Ponary diary of kazimierz sakowicz

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ponary diary of kazimierz sakowicz

Ponary Diary, 1941 - 1943: A Bystanders Account Of A Mass Murder by Kazimierz Sakowicz

About sixty thousand Jews from Wilno (Vilnius, Jewish Vilna) and surrounding townships in present-day Lithuania were murdered by the Nazis and their Lithuanian collaborators in huge pits on the outskirts of Ponary. Over a period of several years, Kazimierz Sakowicz, a Polish journalist who lived in the village of Ponary, was an eyewitness to the murder of these Jews as well as to the murders of thousands of non-Jews on an almost daily basis. He chronicled these events in a diary that he kept at great personal risk.Written as a simple account of what Sakowicz witnessed, the diary is devoid of personal involvement or identification with the victims. It is thus a unique document: testimony from a bystander, an “objective” observer without an emotional or a political agenda, to the extermination of the Jews of the city known as “the Jerusalem of Lithuania.”Sakowicz did not survive the war, but much of his diary did. Painstakingly pieced together by Rahel Margolis from scraps of paper hidden in various locations, the diary was published in Polish in 1999. It is here published in English for the first time, extensively annotated by Yitzhak Arad to guide readers through the events at Ponary.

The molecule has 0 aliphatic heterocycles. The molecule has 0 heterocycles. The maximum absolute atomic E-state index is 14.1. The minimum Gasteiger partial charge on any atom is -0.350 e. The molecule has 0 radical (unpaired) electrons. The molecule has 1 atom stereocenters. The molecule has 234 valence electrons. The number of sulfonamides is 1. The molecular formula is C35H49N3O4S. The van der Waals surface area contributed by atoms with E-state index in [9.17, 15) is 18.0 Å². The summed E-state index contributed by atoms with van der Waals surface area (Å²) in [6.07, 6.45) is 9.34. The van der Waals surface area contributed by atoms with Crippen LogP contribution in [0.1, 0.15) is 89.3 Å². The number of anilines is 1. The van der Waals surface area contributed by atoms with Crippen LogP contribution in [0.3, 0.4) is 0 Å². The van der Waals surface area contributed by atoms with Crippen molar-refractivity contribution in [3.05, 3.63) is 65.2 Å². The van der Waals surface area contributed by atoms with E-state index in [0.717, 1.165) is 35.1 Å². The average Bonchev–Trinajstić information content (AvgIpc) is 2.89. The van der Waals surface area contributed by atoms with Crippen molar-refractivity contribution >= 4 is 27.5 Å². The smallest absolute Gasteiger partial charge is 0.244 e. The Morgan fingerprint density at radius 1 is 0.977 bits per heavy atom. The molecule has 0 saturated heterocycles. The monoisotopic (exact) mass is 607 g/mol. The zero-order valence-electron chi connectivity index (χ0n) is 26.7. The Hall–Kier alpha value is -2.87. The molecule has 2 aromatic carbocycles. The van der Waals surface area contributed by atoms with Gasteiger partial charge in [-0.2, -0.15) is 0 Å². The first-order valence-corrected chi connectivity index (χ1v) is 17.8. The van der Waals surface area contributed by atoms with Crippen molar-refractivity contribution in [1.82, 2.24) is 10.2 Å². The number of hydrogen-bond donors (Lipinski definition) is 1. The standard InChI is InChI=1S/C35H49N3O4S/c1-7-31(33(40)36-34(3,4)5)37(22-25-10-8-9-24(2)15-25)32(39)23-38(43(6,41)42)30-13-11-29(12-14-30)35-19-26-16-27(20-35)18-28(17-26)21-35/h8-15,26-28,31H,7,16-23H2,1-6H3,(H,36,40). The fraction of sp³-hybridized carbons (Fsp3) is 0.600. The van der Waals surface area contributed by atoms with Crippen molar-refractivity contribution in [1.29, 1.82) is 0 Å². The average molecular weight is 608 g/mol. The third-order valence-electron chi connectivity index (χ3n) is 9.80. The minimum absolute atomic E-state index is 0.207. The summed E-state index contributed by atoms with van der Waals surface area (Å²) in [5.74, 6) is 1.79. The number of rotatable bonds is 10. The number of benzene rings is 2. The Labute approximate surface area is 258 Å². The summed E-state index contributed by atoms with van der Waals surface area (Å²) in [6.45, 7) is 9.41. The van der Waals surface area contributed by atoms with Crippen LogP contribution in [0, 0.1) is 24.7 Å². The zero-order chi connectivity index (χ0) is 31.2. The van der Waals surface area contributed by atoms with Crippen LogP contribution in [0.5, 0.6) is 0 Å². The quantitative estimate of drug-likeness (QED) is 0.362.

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Published 11.12.2018

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Ponary Diary, 1941-1943: A Bystander's Account of a Mass Murder

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Human Rights. Vilna Jewish Online Museum. Interwar Lithuania Online Museum. Edited by Yitzhak Arad. Foreword by Rachel Margolis. After the war, she volunteered while a biology student at Vilnius University in the late s to help out at the short-lived Jewish Museum.

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Over a period of several years, Kazimierz Sakowicz, a Polish journalist who lived in the village of Ponary, was an eyewitness to the murder of these Jews as well as to the murders of thousands of non-Jews on an almost daily basis. He chronicled these events in a diary that he kept at great personal risk. Written as a simple account of what Sakowicz witnessed, the diary is devoid of personal involvement or identification with the victims. Sakowicz did not survive the war, but much of his diary did. Painstakingly pieced together by Rahel Margolis from scraps of paper hidden in various locations, the diary was published in Polish in

Aims and Scope About sixty thousand Jews from Wilno Vilnius, Jewish Vilna and surrounding townships in present-day Lithuania were murdered by the Nazis and their Lithuanian collaborators in huge pits on the outskirts of Ponary. Over a period of several years, Kazimierz Sakowicz, a Polish journalist who lived in the village of Ponary, was an eyewitness to the murder of these Jews as well as to the murders of thousands of non-Jews on an almost daily basis. He chronicled these events in a diary that he kept at great personal risk. User Account Log in Register Help. Search Close Advanced Search Help. My Content 1 Recently viewed 1 Ponary Diary,

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